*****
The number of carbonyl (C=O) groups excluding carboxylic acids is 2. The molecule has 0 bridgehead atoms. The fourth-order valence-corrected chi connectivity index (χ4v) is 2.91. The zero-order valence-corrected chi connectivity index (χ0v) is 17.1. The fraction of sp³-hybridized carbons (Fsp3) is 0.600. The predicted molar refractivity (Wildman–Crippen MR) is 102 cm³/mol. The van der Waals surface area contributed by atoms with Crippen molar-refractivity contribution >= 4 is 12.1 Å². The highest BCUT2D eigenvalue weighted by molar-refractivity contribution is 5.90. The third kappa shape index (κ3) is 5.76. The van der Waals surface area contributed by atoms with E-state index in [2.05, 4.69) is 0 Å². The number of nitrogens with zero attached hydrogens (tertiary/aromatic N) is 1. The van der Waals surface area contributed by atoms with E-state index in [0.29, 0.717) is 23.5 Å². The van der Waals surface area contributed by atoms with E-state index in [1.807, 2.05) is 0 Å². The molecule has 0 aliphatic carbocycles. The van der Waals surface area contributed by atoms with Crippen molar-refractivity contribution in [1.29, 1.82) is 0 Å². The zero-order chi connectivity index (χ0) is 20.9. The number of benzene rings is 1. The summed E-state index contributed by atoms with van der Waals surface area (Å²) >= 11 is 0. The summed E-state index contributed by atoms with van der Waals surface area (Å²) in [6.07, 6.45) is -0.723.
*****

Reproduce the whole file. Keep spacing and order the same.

The number of carbonyl (C=O) groups excluding carboxylic acids is 2. The molecule has 0 bridgehead atoms. The fourth-order valence-corrected chi connectivity index (χ4v) is 2.91. The zero-order valence-corrected chi connectivity index (χ0v) is 17.1. The fraction of sp³-hybridized carbons (Fsp3) is 0.600. The predicted molar refractivity (Wildman–Crippen MR) is 102 cm³/mol. The van der Waals surface area contributed by atoms with Crippen molar-refractivity contribution >= 4 is 12.1 Å². The highest BCUT2D eigenvalue weighted by molar-refractivity contribution is 5.90. The third kappa shape index (κ3) is 5.76. The van der Waals surface area contributed by atoms with E-state index in [2.05, 4.69) is 0 Å². The number of nitrogens with zero attached hydrogens (tertiary/aromatic N) is 1. The van der Waals surface area contributed by atoms with E-state index in [0.29, 0.717) is 23.5 Å². The van der Waals surface area contributed by atoms with E-state index in [1.807, 2.05) is 0 Å². The molecule has 0 aliphatic carbocycles. The van der Waals surface area contributed by atoms with Crippen molar-refractivity contribution in [1.29, 1.82) is 0 Å². The zero-order chi connectivity index (χ0) is 20.9. The number of benzene rings is 1. The summed E-state index contributed by atoms with van der Waals surface area (Å²) >= 11 is 0. The summed E-state index contributed by atoms with van der Waals surface area (Å²) in [6.07, 6.45) is -0.723.